Live At Montreux 2005 (2006)
|Artist: Steve Earle|
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|Steve Earle's solo performance at the 2005 Montreux Festival is a charismatic triumph. Armed with just an acoustic guitar and a harmonica, he performs tracks from across his career, with an emphasis on his later output but also going right back to songs from his breakthrough album "Copperhead Road" from 1988. The songs are performed with his characteristic combination of honesty, outspoken views and self-deprecating humor.|
Album Notes and Credits
Notes & Personnel Info
|Liner Note Author: Michael Heatley.|
|Recording information: The Montreux Jazz Festival (07/2005).|
|Photographer: Lionel Flusin.|
|One of those rare singer-songwriters who can transfix an audience with only his voice and an acoustic guitar, Steve Earle does exactly that on LIVE AT MONTREUX 2005. Drawing from material that spans two decades, the Virginia-born roots-rock hero offers up spare, stripped-down takes of songs best known in their electric versions, including "Copperhead Road" and "The Revolution Starts Now," along with stark numbers such as the haunting prison narrative "Ellis Unit One," which first appeared on the DEAD MAN WALKING soundtrack.|
Associated Artists and Works
|Steve Earle & the Dukes (& Duch|
|Low Highway [Limited Edition] [Digipak] ~ Steve Earle & the Dukes (& Duch|
|The Low Highway [Digipak] ~ Steve Earle & the Dukes (& Duch|
|Release Date : 07/11/2006|
|Original Release Date : 2006|
|Catalog ID : 20029|
|Label : Eagle Records (USA)|
|Number of Discs : 1|
|Studio/Live : Live|
|Mono/Stereo : Stereo|
|SPAR Code : n/a|
|UPC : 00826992009223|
For those who don?t know, Steve Earle has been, for the past two decades, one of the more compellingly engaged figures on the American cultural landscape. Steve is the author of best-selling works of fiction (?Doghouse Roses?), a playwright, and a well-known speaker and presence in a variety of left-leaning populist movements. But it is in his persona as an exceedingly thoughtful, yet fun, country rocker that most people know him, and rightly so. His contribution to the merging of progressive country to the wider rock audience remains huge. Indeed, there is every reason to believe that the entire genre of ?alt. Country? would not exist without Earle?s ground-breaking extension of what used to be called ?folk-rock.? His recorded work, from the classic 1986 Guitartown onward through such excitingly heartfelt/redemptive works as Copperhead Road, I Feel Alright, El Corazon, Transcendental Blues, to the current The Revolution Starts?Now, represents an extraordinary catalogue of deeply personal music which compares favorably with such esteemed heroes as Neil Young, Bruce Springsteen, or even Bob Dylan.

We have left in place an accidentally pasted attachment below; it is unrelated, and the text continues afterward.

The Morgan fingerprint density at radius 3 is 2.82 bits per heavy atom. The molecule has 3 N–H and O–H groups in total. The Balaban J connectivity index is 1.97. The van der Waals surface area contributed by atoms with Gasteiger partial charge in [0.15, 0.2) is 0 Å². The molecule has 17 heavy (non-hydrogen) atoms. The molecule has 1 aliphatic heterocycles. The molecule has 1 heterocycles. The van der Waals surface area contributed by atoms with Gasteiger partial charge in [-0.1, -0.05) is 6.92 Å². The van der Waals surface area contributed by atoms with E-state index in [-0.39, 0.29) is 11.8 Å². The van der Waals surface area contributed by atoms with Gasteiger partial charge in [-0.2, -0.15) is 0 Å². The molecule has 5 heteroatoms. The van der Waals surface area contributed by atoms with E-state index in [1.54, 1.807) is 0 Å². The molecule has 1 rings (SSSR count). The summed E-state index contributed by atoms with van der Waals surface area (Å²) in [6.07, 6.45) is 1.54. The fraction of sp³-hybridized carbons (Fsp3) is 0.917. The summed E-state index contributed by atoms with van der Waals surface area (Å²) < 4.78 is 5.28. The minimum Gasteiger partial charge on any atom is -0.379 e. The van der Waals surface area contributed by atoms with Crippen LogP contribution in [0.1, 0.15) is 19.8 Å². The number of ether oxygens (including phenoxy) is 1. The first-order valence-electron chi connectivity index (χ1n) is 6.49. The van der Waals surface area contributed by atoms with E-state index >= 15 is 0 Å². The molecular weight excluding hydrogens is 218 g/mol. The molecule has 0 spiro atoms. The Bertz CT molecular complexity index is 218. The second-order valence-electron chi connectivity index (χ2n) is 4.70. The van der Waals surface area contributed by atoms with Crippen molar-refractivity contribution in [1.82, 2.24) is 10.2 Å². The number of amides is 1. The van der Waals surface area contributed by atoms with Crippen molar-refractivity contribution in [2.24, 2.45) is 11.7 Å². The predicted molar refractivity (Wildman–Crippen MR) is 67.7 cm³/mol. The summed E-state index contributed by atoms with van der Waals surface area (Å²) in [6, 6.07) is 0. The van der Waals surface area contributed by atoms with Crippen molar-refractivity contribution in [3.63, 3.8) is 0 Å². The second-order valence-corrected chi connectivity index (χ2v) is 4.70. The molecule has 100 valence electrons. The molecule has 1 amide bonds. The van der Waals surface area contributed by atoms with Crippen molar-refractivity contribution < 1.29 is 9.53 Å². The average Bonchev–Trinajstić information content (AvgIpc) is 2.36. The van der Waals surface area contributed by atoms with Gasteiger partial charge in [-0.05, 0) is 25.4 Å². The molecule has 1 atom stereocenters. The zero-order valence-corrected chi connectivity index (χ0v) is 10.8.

There are some who might wish Steve keep his rabble-rousing music to himself and simply turn out entire albums of tunes like ?Fearless Heart.? Steve is sympathetic to this point of view. But for now he feels little choice. As an American patriot, what was someone with a songwriting gift like his to do in the age of Bush? ?We?re in trouble, it isn?t anything you want to just sit by and pretend isn?t happening,? says the artist about his response to the current American place in the world.
It isn?t anything you really want to argue with either. Because first of all, Steve Earle has been around. He has done his requisite hard traveling for his position as a cultural bard. He is no dilettante in what he loosely calls ?The Revolution?. Indeed, he is a renaissance man of the Revolution, a process which doesn?t necessarily have anything to do with AK-47s in the street or little red books written by Mao. The Revolution is a way to think, a way to live. Being up front in that number takes a little ego, that?s for sure. But it takes learning too --- life learning and book learning. Mostly, though it takes heart. Heart is something Steve Earle, who still ?falls in love a lot?, has plenty of.